• Note: When in the interactive rebase, it is possible that you’ll be in VIM mode (where you are editing code in the terminal). In order to edit anything first type i for insert. Once you are done editing, press esc. Then type :wq (this will save your changes). If it opens up VSCode or Atom, edit the scripts and save as your normally would before closing out of it.

You should see something like this…

pick c3a27af Remove requirements from README
pick 255ed0e Update first installation instruction
pick 2fb87ae Update troubleshooting section of README

# Rebase 98b1875..2fb87ae onto 98b1875 (3 commands)
#
# Commands:
# p, pick <commit> = use commit
# r, reword <commit> = use commit, but edit the commit message
# e, edit <commit> = use commit, but stop for amending
# s, squash <commit> = use commit, but meld into previous commit
# f, fixup <commit> = like "squash", but discard this commit's log message
# x, exec <command> = run command (the rest of the line) using shell
# b, break = stop here (continue rebase later with 'git rebase --continue')
# d, drop <commit> = remove commit
# l, label <label> = label current HEAD with a name
# t, reset <label> = reset HEAD to a label
# m, merge [-C <commit> | -c <commit>] <label> [# <oneline>]
# .       create a merge commit using the original merge commit's
# .       message (or the oneline, if no original merge commit was
# .       specified). Use -c <commit> to reword the commit message.
#
# These lines can be re-ordered; they are executed from top to bottom.
#
# If you remove a line here THAT COMMIT WILL BE LOST.
#
# However, if you remove everything, the rebase will be aborted.
  1. Replace the word pick with squash in front of two of the commit hashes (It shouldn’t matter which ones since you will effectively be combing all three into one. However, if it doesn’t work correctly, experiment with different ones).
  2. Then save your changes. (In VIM mode, press esc and type :wq)
  3. You’ll see a new message with the three commits messages you previously made.
    • This is your opportunity to edit/write (remember to press i in VIM mode) the commit messages you want to use. If you did not edit any of the messages it would keep them all.
    • Remove two of the commit messages and change the final one to be the new message describing the changes made.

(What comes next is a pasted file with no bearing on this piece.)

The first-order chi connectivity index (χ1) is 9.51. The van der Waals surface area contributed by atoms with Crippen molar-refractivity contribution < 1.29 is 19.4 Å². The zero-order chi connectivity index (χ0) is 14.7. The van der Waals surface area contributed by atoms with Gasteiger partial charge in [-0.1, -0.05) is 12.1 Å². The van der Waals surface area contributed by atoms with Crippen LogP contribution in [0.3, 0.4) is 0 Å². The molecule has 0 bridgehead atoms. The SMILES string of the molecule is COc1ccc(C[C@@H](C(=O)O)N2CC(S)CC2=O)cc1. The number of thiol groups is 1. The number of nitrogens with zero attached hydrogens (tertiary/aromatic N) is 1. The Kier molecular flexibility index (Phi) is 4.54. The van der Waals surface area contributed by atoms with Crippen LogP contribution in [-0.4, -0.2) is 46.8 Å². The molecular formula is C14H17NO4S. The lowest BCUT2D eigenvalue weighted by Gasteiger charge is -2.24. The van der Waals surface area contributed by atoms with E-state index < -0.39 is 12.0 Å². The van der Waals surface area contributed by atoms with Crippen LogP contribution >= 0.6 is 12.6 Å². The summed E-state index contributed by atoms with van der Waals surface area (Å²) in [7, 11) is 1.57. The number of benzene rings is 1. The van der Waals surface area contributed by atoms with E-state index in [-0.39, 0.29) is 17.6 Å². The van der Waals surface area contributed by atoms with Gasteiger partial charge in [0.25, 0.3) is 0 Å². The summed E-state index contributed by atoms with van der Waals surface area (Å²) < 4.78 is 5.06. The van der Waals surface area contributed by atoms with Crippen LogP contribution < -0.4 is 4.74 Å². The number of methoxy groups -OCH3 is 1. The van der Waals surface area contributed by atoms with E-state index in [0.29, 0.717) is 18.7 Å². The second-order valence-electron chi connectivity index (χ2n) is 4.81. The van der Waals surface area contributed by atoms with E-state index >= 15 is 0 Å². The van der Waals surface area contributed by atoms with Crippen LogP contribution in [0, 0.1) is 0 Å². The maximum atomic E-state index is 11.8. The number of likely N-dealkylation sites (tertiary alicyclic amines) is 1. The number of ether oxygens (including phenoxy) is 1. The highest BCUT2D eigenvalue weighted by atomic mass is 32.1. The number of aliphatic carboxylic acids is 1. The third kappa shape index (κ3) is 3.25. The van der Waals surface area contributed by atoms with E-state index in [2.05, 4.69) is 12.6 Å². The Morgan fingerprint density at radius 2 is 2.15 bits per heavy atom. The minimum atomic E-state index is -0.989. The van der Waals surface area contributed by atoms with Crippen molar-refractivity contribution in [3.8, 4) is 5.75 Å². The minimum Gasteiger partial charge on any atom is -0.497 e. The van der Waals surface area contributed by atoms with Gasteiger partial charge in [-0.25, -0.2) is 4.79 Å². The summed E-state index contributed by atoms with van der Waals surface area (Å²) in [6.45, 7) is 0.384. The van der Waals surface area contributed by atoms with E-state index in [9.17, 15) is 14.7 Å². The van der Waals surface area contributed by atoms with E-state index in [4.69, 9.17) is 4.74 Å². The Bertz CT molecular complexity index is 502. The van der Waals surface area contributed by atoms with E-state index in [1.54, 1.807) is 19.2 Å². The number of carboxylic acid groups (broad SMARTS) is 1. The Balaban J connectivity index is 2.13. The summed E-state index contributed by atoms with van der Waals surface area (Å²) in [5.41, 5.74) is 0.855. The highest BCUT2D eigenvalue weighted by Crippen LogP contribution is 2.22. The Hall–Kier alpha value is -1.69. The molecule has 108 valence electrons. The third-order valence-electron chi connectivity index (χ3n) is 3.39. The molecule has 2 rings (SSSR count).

4. After editing, save your changes once more.

In the terminal you should now see: Successfully rebased and updated refs/heads/<branch_name>.

Now when you run git log --oneline there should no longer be 3 new commits, but instead one commit with the new message you wrote. Cheers!

Note

To enter an interactive rebase you must first determine at which commit you want to begin viewing the commit history. You can either use the commit hash that is before the commit at which you want to begin editing or you can use HEAD~3 where the ~3 is the number or generations you want to go back.

Exercise 3 (Pushing your new timeline up to GitHub)

Now that we’ve done that, take a look at your PR. Note that there are still three commits there. It’s not up to date with our local repo.

  1. Try pushing up your branch again and take note of what it says.
    • Because we are rewriting the commit timeline, it’s not allowing us to push up to our remote respository (it acts as a safety measure)
  2. To fix this and rewrite the timeline, you can run git push -f origin <branch_name>.
    • The -f means to forcefully push up and rewrite the timeline which is necessary for this rebase because we want to combine these commits
  3. Then check your Pull Request and check if it now only displays one commit.
  4. After confirming that there is only one commit (you may need to refresh GitHub), then click on Merge pull request to merge the branch into main.

Exercise 4 (Bringing those changes to Branch 2)

Remember that we had created two branches? What if we wanted to pull in our latest changes from main into our second branch?

  1. Checkout main and pull down your latest changes from GitHub.
  2. Then checkout branch2 and run git rebase main to bring in the latest changes.
    • Note because there were changes made in a similar file, you may need to deal with merge conflicts.
  3. Work through the merge conflicts, add them, and then run git rebase --continue to finish up. You can then run git log to see your new and improved timeline!

Standardizing Some of the Steps

There are a lot of steps we took in this workshop, some not always being necessary every time. (You may not always need to do an interactive rebase if you’re happy with the way you made your commits) As you begin to work with your teams, here are some simple steps you can take with your workflow:

  1. Create feature branch
  2. Make commits on feature branch
  3. Optional: Interactive rebase to squash commits
  4. Git pull origin main into your main branch
  5. Checkout feature branch again and run git rebase main
  6. Resolve conflicts on branch
  7. Push up branch and create PR.

Remember to experiment and try things out. Just like the first time you worked with Git, it can be scary at first but this is the time to try things out before doing it on the job!